For this month’s blog post I thought I would mix it up a bit, since my usual ‘go-to’ topics normally center on training plans, race recaps and/or (hopefully) some helpful advice. But, with my wedding around the corner it got me thinking not only about the race I have ahead, but also the importance of finding the right training partner to embark on these adventures with. In many ways it relates to finding the perfect spouse- the things you might search for in soul mate might also prove useful when heading out to beat your PB!
Over the years I have done my fair share of big races- some single day and some multi-day, and the only way I have been able to be successful in these types of events is by putting in some serious hours and usually sacrificing some of the more comfortable aspects of life in order to get those hours in. Being a highly competitive person, the events I participate in nowadays allow me to have an outlet and compete, but I don’t let them consume me and am ok with being a “middle of the pack” competitor. This mindset has allowed me to train differently, which basically boils down to balancing work with life- Tor Des Geants is a big commitment, but not something that consumes my life day in and day out and luckily my training partner is my soon-to-be wife, so that always helps.
Kate and I started training together as soon as we started dating 4 years ago, and I have learned some valuable relationship lessons in the 10-15 hours/week EXTRA we spend together because of this training. Here are some quick tips that might not only help your training, it might also help your relationship- just call me Psychologist Dalts!
1. Silence is Golden: Sometimes it’s ok not to talk. When out for hours on end running or biking, you don’t need to fill up every minute with conversation. It’s nice to be in someone’s company without feeling the pressure to talk, which is sometimes an issue with the wrong training partner- sometimes you just need to cruise along side by side lost in your own mind. It’s healthy! That being said, it is extremely important to realize the difference between silence, and the silent treatment... like in life, that is never an easy road to go down
2. But… You Must Communicate: Obviously a key to any relationships’ success depends on communication, and it’s important in training too. I tend to take the lead on the what, where and how of mine and Kate’s training sessions and learned (and am still learning) that just telling all the above without explaining is no fun for her. She has questions and wants to know the “why” behind our workouts so that she can learn herself, whereas I just want her to trust me. Communication allows us to hash this out and develop a strategy so that we both feel in control of our training and are equally contributing to the end result.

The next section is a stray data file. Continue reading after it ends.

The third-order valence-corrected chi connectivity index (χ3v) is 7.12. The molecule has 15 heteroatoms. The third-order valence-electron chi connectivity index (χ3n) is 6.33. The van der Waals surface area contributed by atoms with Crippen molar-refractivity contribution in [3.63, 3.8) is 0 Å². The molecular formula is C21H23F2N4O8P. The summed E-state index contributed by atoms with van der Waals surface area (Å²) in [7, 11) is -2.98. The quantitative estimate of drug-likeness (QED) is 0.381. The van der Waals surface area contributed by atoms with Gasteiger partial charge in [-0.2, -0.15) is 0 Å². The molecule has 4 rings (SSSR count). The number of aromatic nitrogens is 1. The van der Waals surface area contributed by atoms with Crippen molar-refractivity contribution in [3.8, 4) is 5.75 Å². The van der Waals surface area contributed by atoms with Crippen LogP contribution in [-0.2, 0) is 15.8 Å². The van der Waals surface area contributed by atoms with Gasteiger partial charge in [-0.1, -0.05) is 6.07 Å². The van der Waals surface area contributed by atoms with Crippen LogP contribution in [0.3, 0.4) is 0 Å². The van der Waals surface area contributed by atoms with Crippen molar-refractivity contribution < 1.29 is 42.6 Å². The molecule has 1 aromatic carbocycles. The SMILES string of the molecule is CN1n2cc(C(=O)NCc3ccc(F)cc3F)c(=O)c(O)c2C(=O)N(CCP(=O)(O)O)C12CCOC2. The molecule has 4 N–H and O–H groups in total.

3. Blue and Pink Jobs: Have you ever heard someone refer to taking out the garbage as a blue job, and washing the dishes as a pink job?? Before you stop reading this, know that I am not a fan of that delineation at all and regularly wash the dishes, but I do feel there is something to be said for having a defined role in the training program. My role is to ensure we are following the physical side of our training- getting the hours in, deciding on our route, keeping heart rates where they should be etc. Kate is (as I jokingly call it) Director of Nutrition. Being a Vega employee and having a much better knowledge base then me on nutrition, Kate takes control of what we eat, ensuring that before, during and after we are covered… an extremely important piece of any program and one aspect I am glad to not have to really think about!
4. Challenge One Another: The beauty of a training partner is having someone give that extra boost of motivation when you need it. Kate is a morning person while I would prefer to sleep a little later and get my training done in the afternoon. A great challenge for me has been facing that 5am alarm clock and getting the workout done before sunrise- something I probably wouldn’t do without Kate’s encouragement. Alternately, Kate has a bad habit of overtraining and without me monitoring and encouraging the rest days, she would not be in a position to be successful in our upcoming event. And then there are the days where one of us doesn’t feel like pushing through that last 5 km, or tacking on an extra 30 minutes to the 2 hour run, that is when you challenge your partner and keep them accountable to the overall plan.
5. Have fun together: Just like a relationship, if you’re not feeling it then there is probably someone better for you out there! Make sure that the time you are spending with your training partner (whether they are a spouse, friend, colleague etc) is time where you are made to feel good about yourself, feel good about what you accomplish, and hopefully have a few laughs along the way!
With that in mind I am off to Maui to get married… definitely the biggest endurance event of my life ;)
As is all things in my life now - my future wife had a hand in writing this post...